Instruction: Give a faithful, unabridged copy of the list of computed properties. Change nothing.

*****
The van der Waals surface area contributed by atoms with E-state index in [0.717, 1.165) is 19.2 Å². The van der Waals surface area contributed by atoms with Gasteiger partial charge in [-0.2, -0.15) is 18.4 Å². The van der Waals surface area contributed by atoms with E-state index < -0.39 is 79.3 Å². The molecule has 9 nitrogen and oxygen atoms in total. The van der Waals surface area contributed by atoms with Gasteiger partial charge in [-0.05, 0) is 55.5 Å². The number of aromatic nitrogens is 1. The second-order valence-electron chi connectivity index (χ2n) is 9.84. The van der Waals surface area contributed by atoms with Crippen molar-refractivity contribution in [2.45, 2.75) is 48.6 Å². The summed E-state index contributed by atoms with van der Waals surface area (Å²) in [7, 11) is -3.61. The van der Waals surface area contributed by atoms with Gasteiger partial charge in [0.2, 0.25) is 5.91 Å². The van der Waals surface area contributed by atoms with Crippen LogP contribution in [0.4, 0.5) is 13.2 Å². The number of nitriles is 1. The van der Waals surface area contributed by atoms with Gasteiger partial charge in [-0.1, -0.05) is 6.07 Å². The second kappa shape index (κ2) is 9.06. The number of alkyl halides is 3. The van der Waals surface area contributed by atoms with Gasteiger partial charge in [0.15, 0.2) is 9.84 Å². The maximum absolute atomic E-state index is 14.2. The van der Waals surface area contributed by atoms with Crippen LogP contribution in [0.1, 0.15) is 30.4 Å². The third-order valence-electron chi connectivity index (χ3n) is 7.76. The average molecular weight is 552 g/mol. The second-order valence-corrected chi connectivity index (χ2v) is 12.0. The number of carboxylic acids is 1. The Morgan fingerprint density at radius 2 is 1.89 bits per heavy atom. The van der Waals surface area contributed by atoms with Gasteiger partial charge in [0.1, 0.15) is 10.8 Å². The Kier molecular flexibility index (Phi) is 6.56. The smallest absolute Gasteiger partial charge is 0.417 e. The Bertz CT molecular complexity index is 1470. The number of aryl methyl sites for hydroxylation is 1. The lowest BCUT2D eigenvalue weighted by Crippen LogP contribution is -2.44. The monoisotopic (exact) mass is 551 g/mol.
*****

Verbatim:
The van der Waals surface area contributed by atoms with E-state index in [0.717, 1.165) is 19.2 Å². The van der Waals surface area contributed by atoms with Gasteiger partial charge in [-0.2, -0.15) is 18.4 Å². The van der Waals surface area contributed by atoms with E-state index < -0.39 is 79.3 Å². The molecule has 9 nitrogen and oxygen atoms in total. The van der Waals surface area contributed by atoms with Gasteiger partial charge in [-0.05, 0) is 55.5 Å². The number of aromatic nitrogens is 1. The second-order valence-electron chi connectivity index (χ2n) is 9.84. The van der Waals surface area contributed by atoms with Crippen molar-refractivity contribution in [2.45, 2.75) is 48.6 Å². The summed E-state index contributed by atoms with van der Waals surface area (Å²) in [7, 11) is -3.61. The van der Waals surface area contributed by atoms with Gasteiger partial charge in [0.2, 0.25) is 5.91 Å². The van der Waals surface area contributed by atoms with Crippen LogP contribution in [0.4, 0.5) is 13.2 Å². The number of nitriles is 1. The van der Waals surface area contributed by atoms with Gasteiger partial charge in [-0.1, -0.05) is 6.07 Å². The second kappa shape index (κ2) is 9.06. The number of alkyl halides is 3. The van der Waals surface area contributed by atoms with Gasteiger partial charge in [0.15, 0.2) is 9.84 Å². The maximum absolute atomic E-state index is 14.2. The van der Waals surface area contributed by atoms with Crippen LogP contribution in [0.1, 0.15) is 30.4 Å². The third-order valence-electron chi connectivity index (χ3n) is 7.76. The average molecular weight is 552 g/mol. The second-order valence-corrected chi connectivity index (χ2v) is 12.0. The number of carboxylic acids is 1. The Morgan fingerprint density at radius 2 is 1.89 bits per heavy atom. The van der Waals surface area contributed by atoms with Gasteiger partial charge in [0.1, 0.15) is 10.8 Å². The Kier molecular flexibility index (Phi) is 6.56. The smallest absolute Gasteiger partial charge is 0.417 e. The Bertz CT molecular complexity index is 1470. The number of aryl methyl sites for hydroxylation is 1. The lowest BCUT2D eigenvalue weighted by Crippen LogP contribution is -2.44. The monoisotopic (exact) mass is 551 g/mol.